Thinking positively works

By Vanessa Richardson - Guest columnist
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Thinking positively is learned behavior, a process. Your faith will often be tested, but, remain focused. Trust the process, to be blessed. We live a time when speed and efficiency are the main coordinates of our lives. We praise action and instant results and search ways to bypass the whole process of thinking and planning. If we could find ways to do it, we would reduce our existence to a simple game of following the right rules towards success.

When that recipe for a perfect life fails, we find ourselves stuck, depressed, overwhelmed by the chains of inaction or mistake. We embrace anything that could distract us from our pain and unhappiness, but forget to make use of our most powerful weapon.

Some sort of thoughts are probably characteristic to all living species, but the ability to control them, to transform them into something coherent and useful, is only a gift only humans enjoy.

Sometimes we forget about this gift and find ourselves carried away downstream by the inertia of life itself. Action is our beloved tool and thoughts become lost somewhere at the bottom of the toolbox. They become blunt, rusted and engraved with a limited number of patterns. We neglect the awesome power of thoughts.

Power is strongly associated with action, but if we dig deeper we will see that at the core of everything great there was a thought, an idea. Anything that we see around us and is man-made was initially something as vague as a dream inside the mind of its “engineer”.

The same way we want positive events to populate our lives, we should feed our mind with positive thoughts, dreams, and ways to achieve our potential. It is the first step and probably the hardest to take. It is the step that leaves behind fears and weakness, making way for the first beam of light to breach trough darkness.

Our capacity to trigger positive thinking is strongly connected with our inner system of beliefs. If you believe in something you won’t need reason or explanation to maintain that belief. The same way, positive thinking does not need a visible purpose, just constancy and the lack of doubt.

The first level of positive thinking is directed on gratitude. Each individual should try and see itself in a deforming mirror that shows only qualities and achievements. Happy memories from the past are additional ways to unleash this hidden power and quiet down the inner judge.

I am convinced that every one of us has a special place in his/her mind (or heart) for the “greatest hits” of its life. However small the achievement is on an absolute scale that also includes the performers, the same achievement can top the list on a relative scale.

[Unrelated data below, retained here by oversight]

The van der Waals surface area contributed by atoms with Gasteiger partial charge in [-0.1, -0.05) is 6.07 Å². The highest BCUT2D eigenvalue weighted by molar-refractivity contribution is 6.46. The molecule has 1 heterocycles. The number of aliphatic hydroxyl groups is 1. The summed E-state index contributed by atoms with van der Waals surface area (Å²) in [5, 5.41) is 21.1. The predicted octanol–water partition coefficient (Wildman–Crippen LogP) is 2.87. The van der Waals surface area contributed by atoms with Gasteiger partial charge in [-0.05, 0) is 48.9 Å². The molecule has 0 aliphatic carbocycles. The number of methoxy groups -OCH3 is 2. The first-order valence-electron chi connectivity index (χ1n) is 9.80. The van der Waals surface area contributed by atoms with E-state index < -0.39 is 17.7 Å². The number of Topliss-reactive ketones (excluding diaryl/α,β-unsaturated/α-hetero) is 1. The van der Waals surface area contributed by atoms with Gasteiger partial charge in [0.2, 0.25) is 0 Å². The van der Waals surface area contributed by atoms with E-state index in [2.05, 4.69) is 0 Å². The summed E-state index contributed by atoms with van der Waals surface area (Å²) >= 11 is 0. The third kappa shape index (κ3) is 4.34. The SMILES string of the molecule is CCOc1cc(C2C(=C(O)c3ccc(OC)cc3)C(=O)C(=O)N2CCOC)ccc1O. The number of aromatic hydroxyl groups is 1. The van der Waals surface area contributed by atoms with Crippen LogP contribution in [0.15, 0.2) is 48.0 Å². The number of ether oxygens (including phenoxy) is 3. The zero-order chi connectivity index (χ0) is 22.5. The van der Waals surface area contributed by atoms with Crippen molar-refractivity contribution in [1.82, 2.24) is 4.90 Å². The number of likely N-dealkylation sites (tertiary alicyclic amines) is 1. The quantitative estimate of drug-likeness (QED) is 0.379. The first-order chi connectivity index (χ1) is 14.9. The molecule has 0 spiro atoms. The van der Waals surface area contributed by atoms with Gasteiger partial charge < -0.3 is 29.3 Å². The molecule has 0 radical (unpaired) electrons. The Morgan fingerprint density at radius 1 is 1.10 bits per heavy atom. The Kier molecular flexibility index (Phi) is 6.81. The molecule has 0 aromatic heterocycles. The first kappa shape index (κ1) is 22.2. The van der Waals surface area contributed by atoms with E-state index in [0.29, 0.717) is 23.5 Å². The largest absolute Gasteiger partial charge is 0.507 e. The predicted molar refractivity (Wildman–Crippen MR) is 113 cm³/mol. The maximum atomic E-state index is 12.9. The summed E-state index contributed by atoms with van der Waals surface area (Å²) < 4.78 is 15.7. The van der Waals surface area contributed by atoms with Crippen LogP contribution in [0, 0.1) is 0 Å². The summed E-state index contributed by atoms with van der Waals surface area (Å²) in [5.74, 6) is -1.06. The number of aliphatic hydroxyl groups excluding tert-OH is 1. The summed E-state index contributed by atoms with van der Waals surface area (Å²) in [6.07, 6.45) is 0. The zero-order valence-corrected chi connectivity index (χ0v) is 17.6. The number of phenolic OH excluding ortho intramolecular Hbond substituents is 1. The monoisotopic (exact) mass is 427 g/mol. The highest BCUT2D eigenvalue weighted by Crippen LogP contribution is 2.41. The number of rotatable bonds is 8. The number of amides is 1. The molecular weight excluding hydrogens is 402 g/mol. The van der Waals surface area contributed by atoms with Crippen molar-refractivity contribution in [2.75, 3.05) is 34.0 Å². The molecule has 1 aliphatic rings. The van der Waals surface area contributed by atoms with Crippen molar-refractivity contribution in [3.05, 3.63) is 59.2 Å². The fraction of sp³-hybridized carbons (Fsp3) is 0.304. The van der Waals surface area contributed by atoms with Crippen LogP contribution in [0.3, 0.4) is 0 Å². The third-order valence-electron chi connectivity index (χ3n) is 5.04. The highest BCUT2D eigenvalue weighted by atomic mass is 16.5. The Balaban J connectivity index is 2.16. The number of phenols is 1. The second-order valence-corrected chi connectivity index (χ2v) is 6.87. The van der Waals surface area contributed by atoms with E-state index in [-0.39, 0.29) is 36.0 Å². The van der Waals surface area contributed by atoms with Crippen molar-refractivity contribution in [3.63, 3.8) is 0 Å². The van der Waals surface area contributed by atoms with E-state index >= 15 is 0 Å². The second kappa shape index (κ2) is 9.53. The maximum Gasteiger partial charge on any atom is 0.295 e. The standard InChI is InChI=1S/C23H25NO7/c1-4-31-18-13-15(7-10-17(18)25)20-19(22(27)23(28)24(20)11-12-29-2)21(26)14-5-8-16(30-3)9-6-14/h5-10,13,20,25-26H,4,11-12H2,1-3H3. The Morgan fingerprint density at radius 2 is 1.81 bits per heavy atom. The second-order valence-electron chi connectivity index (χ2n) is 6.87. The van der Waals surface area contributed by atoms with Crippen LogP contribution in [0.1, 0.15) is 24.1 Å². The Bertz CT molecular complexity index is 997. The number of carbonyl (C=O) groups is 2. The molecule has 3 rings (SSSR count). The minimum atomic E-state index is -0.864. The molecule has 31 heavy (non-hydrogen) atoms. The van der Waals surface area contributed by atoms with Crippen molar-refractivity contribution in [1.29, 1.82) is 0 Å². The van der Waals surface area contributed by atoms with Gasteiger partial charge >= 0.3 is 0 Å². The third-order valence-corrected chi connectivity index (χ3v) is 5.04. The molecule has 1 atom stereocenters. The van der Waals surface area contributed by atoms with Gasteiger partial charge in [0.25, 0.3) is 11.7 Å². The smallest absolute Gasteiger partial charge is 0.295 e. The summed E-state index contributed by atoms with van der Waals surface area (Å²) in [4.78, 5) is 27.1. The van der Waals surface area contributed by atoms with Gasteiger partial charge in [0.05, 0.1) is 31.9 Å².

The idea of constantly comparing ourselves with the others is a toxic asset of today’s societies. We associate happiness with different forms of aggregation and try to measure it, only to find out that it eludes us. My happiness has a different unit of measure that yours.

Not to wonder that using the same instruments, the same social template, we feel unfit. Positive thinking rejects the quantitative approach on life and drives the individual in a race with itself. The race is carried over time and won by those who manage to become better than they wear.

Complexity defines our modern lives and we can’t imagine a life without technology and networking. The second level of positive thinking distracts our attention from the good residing inside ourselves to the good residing in the outside world. Our eyes are prepared to see beyond the big picture and focus on the little things, the simplest of things.

Watching how elaborated nature is and how it manages to work without human intervention and fine tune itself can bring peace of mind and enforce a more positive approach on life.

Positive thinking is more than a state. In fact, it is a process that could follow us throughout the years, making our life more enjoyable and rewarding. Positive thinking is the foundation for planning and action.

Believing in the outcome of a particular endeavor, hoping that all will go well is the perfect jump start. What is a giant leap of faith without faith? It is nothing more than a fall, not from the heights, but right in the depths of fear.

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By Vanessa Richardson

Guest columnist

Vanessa Richardson is a guest columnist for The Sampson Independent.

Vanessa Richardson is a guest columnist for The Sampson Independent.